‘Frog Emperor’ Chun Doo-hwan dies aged 90

Image copyright Getty Images Image caption Chun Doo-hwan and his wife, Kon Eun-taek, in 2014

South Korea’s “Frog Emperor” has died at the age of 90.

Chun Doo-hwan led South Korea in 1962 during the country’s “transition from dictatorship to democracy”.

He ruled the country until 1997, when he stepped down after widespread protests demanding an end to his rule.

He was the subject of protests throughout his rule in order to call for human rights and democracy in the country.

Chun was also ousted from office at a summit with US President Bill Clinton in 1997 in which the nations agreed on a package of economic, security and political cooperation.

The package included plans for improved relations between the US and South Korea, laying the ground for the North-South nuclear crisis, which began in 2003.

We offer our sincere condolences to the family of Mr. Chun Doo-hwan. — UN & KORUS (@UN_KORUS) October 8, 2017

Chun’s death is expected to have a major impact on South Korea’s presidential race.

Moon Jae-in, who was imprisoned under Chun’s rule, is a front-runner, backed by the ruling party. But there are signs that rivals believe that a strong emphasis on Chun is crucial for electoral success in the presidential election on 9 May.

North Korean leader Kim Jong-un is also likely to make a reference to Chun, who took power in a military coup in 1961.

Image copyright AFP Image caption Kim Jong-un (right) appears to be criticising Chun on Twitter

The dictator began his military career after his father Kim Il-sung died, serving in the special forces of North Korea’s military before taking power.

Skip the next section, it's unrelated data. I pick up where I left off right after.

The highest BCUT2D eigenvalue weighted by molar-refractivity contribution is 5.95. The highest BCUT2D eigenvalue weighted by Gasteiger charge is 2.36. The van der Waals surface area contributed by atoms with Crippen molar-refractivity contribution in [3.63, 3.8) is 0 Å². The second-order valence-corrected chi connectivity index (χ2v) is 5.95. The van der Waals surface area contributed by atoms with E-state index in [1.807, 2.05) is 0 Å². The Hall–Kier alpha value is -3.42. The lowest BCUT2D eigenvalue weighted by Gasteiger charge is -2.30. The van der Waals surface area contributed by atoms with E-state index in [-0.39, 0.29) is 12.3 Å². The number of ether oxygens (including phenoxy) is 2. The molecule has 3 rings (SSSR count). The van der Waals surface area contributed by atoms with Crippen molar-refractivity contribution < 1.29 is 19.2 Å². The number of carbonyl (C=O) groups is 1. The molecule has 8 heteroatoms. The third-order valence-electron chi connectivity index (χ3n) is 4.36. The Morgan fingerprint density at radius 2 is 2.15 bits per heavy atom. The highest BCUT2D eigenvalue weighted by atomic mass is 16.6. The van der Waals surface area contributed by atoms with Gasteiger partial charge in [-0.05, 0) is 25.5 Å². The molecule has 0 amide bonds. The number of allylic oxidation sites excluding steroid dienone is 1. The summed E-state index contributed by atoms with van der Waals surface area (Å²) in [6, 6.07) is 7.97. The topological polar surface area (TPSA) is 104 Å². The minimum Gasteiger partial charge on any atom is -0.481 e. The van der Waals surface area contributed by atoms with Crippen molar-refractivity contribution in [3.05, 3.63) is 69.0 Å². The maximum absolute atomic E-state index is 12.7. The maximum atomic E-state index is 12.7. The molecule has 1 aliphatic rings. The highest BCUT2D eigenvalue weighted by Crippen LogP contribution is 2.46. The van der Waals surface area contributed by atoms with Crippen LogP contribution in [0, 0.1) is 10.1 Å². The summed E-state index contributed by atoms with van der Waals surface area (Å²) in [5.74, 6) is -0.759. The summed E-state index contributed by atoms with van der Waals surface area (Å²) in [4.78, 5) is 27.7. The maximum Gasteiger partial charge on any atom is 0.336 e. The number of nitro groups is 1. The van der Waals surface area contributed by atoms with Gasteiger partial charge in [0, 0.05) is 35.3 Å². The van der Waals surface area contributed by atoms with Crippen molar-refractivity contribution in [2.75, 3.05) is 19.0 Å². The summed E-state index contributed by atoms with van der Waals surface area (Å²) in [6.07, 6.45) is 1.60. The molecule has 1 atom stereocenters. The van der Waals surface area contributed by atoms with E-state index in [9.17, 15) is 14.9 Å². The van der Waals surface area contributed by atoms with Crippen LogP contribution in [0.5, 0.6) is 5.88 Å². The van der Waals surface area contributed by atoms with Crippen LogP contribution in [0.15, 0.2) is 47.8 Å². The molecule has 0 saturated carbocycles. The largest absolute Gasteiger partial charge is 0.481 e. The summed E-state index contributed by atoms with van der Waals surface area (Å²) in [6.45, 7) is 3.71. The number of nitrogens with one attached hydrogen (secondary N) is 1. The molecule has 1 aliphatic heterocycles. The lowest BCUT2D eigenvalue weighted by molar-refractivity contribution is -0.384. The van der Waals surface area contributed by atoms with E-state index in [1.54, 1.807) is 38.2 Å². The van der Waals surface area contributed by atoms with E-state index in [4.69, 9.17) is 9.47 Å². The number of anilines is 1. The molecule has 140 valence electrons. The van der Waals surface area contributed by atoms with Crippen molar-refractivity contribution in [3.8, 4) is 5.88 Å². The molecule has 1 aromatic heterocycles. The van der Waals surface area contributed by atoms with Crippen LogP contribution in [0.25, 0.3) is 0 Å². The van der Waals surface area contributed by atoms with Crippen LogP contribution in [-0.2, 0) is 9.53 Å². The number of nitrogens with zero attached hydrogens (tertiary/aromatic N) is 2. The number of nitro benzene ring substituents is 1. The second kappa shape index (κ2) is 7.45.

But the dictator’s rule was steeped in corruption, with a body of reports and other documents published by the press claiming that more than two million people had died in police torture, killings and massacres.

Kim started his rule in 1963 with the country under martial law and the government decapded into seven special units, set up by the dictator’s allies and allies.

Image copyright AFP Image caption Kim Jong-un is pictured making a speech about the relationship between South Korea and North Korea in 2012

The dictator was in charge of the units where most of the deaths took place.

Even after his ousting in 1997, his party maintained the rakyat clak – a supportive reference to “the people” – as a slogan for their candidates and campaign posters depicting him and the late leader.

Image copyright AP Image caption Tens of thousands of people protested against Chun Doo-hwan in South Korea in 1997

Although his death on Sunday evening is likely to have no impact on South Korea’s political crisis, his image and approval ratings have been plummeting in recent weeks.

Kim Jong-un earlier this month tweeted a message of support in which he appeared to criticise the South Korean leader’s administration.

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